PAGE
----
Lesson for the holidays
Julianne Malveaux | 11/7/2014, 6 a.m.
Did you notice that some stores are already touting Christmas sales? They are encouraging people to start buying for Christmas now. We’ve been experiencing this “Christmas creep” for years, although we might not want to call it “Christmas creep” because there is no Christ or Christianity in the profligate spending that accompanies a season that should be defined by gratitude and reflection. The birth of the Christ Child should symbolize rebirth, the symbolism of the seven principles of Kwanzaa, a signal to African-American community building and spirituality.
Part of the reason for the Christmas creep is the fact that fourth quarter spending can make or break annual sales for retailers. Lots of consumer electronics, jewelry and even automobiles are disproportionately purchased during these fourth quarter months, although in the past this heavy spending was reserved for December. Not only will fourth quarter spending influence annual profits, but it also will signal the strength of the economic recovery that only a few are experiencing. If high-end retailers such as Saks Fifth Avenue and Neiman Marcus see their sales boost while low end retailers see their sales grow only modestly, that might be an indication that recovery is not trickling down. For all the talk of the end of the Great Recession, the fact that incomes have remained flat means recovery will remain slow.
During the third quarter of this year, spending was more sluggish than expected, so much so that some retailers are adjusting their spending forecasts downward. Some might even have less inventory on hand so that prices might rise a bit from demand. When toy retailers, for example, have shortages in this year’s popular toy, parents are likely to make return trips to a store both to check on the coveted toy and to buy “just one more thing” for children. And despite sluggish spending, the post-Thanksgiving Day stampedes are not a thing of the past when they are properly marketed.
This heavy Christmas marketing has a special impact on African-American consumers, many of whom have less income, more debt and a likelihood of overspending during holidays because “stuff” means “love” for some. The Christmas creep gives youngsters more time to whine and cajole for “stuff” and places parents under more pressure to spend. While the spending may help stimulate the economy, it will depress the financial standing of those who participate in the spending game.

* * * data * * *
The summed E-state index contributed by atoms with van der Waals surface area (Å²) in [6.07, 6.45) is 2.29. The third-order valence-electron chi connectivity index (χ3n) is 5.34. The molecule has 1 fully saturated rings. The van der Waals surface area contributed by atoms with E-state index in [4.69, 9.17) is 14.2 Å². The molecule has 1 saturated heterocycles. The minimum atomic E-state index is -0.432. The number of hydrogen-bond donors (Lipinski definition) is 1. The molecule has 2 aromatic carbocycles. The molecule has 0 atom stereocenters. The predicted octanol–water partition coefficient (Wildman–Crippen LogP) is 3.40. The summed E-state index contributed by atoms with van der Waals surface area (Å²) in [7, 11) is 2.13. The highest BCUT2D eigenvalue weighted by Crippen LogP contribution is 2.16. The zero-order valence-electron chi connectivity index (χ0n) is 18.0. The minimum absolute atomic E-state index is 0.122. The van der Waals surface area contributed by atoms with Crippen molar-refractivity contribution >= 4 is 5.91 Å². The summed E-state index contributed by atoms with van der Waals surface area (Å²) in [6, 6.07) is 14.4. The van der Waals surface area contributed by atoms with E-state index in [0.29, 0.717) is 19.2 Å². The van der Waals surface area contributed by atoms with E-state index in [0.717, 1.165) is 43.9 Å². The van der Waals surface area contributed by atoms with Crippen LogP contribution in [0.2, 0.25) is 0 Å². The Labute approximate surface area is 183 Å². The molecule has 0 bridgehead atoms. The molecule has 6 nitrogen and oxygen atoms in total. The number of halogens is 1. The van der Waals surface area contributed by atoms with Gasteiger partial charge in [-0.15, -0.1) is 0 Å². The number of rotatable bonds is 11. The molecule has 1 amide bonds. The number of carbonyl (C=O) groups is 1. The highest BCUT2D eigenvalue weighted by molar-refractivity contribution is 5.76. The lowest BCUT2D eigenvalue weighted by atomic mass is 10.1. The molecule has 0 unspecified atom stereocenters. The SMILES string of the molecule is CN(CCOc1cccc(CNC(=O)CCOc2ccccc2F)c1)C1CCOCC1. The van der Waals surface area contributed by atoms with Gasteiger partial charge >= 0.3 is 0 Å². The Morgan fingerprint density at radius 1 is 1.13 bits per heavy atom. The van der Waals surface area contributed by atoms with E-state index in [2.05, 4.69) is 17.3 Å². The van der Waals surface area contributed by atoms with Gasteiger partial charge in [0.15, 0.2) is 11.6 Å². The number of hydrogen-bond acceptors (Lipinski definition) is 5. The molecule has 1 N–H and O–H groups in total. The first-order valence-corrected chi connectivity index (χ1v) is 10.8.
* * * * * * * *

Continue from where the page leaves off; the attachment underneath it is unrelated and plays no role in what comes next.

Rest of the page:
We live in a nation of consumers, but African-Americans are the ones who can least afford to play this game. One in eight has nothing — no savings, no investments, no tangible belongings such as automobiles, for example. Fewer than half own their homes, compared to 70 percent of white people. Homeownership is the primary path to wealth accumulation for the middle class. About half have “bad” debt, or credit card debt. Few have saved for future tuition payments or retirement. Yet some of these folks will queue up to spend money, all in the name of a Christmas shopping season that starts in October.
The holiday season is a good time to convey a series of economic and community-building messages to African-Americans. First, can you afford the holiday spending? Second, if you must shop, do some of your spending with black-owned businesses. African-Americans spend less than a 10th of their income with black-owned businesses. Doubling the level of spending would increase the number of jobs that can be generated within the African-American community.
Third, it ought to go without saying, but don’t pay full price for anything, especially at the end of the year. There are sales galore.
Fourth, you can build community and affinity by giving someone the gift of a contribution to his or her favorite charity, a church building fund, a sorority or fraternity capital campaign or a scholarship fund. Fifth, use your 2014 holiday spending as a way to develop a budget for the 2015 holiday season.
Christmas at Halloween? If you buy into the spending game, you will get tricked and predatory retailers treated by your behavior.
Julianne Malveaux is an economist and author based in Washington.